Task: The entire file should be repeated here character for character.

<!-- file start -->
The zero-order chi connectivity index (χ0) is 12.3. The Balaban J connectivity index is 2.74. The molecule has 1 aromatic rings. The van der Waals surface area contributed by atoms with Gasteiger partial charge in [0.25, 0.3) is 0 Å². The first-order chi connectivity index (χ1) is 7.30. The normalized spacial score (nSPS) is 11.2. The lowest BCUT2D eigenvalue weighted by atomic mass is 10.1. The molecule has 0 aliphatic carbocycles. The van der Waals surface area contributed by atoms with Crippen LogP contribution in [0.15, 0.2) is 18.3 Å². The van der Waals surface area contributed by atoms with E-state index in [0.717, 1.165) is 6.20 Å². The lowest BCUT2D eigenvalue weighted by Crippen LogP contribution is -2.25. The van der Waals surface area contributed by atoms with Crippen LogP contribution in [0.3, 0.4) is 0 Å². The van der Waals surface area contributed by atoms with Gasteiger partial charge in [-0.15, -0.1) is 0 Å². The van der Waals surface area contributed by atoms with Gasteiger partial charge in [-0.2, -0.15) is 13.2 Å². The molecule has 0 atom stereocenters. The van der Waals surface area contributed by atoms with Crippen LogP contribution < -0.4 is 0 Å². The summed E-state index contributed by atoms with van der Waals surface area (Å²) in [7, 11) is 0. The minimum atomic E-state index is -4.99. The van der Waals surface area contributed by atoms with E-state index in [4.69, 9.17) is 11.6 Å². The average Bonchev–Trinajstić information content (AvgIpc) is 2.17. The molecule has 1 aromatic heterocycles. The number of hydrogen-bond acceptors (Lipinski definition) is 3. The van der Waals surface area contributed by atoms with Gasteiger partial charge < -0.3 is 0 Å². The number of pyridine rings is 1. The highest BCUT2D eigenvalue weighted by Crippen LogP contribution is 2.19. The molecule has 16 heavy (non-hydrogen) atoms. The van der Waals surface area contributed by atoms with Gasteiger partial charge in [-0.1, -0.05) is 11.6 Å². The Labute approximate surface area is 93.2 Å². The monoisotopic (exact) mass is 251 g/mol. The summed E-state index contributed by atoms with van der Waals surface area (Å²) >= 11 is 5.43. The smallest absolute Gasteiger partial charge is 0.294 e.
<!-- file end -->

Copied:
The zero-order chi connectivity index (χ0) is 12.3. The Balaban J connectivity index is 2.74. The molecule has 1 aromatic rings. The van der Waals surface area contributed by atoms with Gasteiger partial charge in [0.25, 0.3) is 0 Å². The first-order chi connectivity index (χ1) is 7.30. The normalized spacial score (nSPS) is 11.2. The lowest BCUT2D eigenvalue weighted by atomic mass is 10.1. The molecule has 0 aliphatic carbocycles. The van der Waals surface area contributed by atoms with Crippen LogP contribution in [0.15, 0.2) is 18.3 Å². The van der Waals surface area contributed by atoms with E-state index in [0.717, 1.165) is 6.20 Å². The lowest BCUT2D eigenvalue weighted by Crippen LogP contribution is -2.25. The van der Waals surface area contributed by atoms with Crippen LogP contribution in [0.3, 0.4) is 0 Å². The van der Waals surface area contributed by atoms with Gasteiger partial charge in [-0.15, -0.1) is 0 Å². The van der Waals surface area contributed by atoms with Gasteiger partial charge in [-0.2, -0.15) is 13.2 Å². The molecule has 0 atom stereocenters. The van der Waals surface area contributed by atoms with Crippen LogP contribution < -0.4 is 0 Å². The summed E-state index contributed by atoms with van der Waals surface area (Å²) in [7, 11) is 0. The minimum atomic E-state index is -4.99. The van der Waals surface area contributed by atoms with E-state index in [4.69, 9.17) is 11.6 Å². The average Bonchev–Trinajstić information content (AvgIpc) is 2.17. The molecule has 1 aromatic heterocycles. The number of hydrogen-bond acceptors (Lipinski definition) is 3. The van der Waals surface area contributed by atoms with Gasteiger partial charge < -0.3 is 0 Å². The number of pyridine rings is 1. The highest BCUT2D eigenvalue weighted by Crippen LogP contribution is 2.19. The molecule has 16 heavy (non-hydrogen) atoms. The van der Waals surface area contributed by atoms with Gasteiger partial charge in [-0.1, -0.05) is 11.6 Å². The Labute approximate surface area is 93.2 Å². The monoisotopic (exact) mass is 251 g/mol. The summed E-state index contributed by atoms with van der Waals surface area (Å²) >= 11 is 5.43. The smallest absolute Gasteiger partial charge is 0.294 e.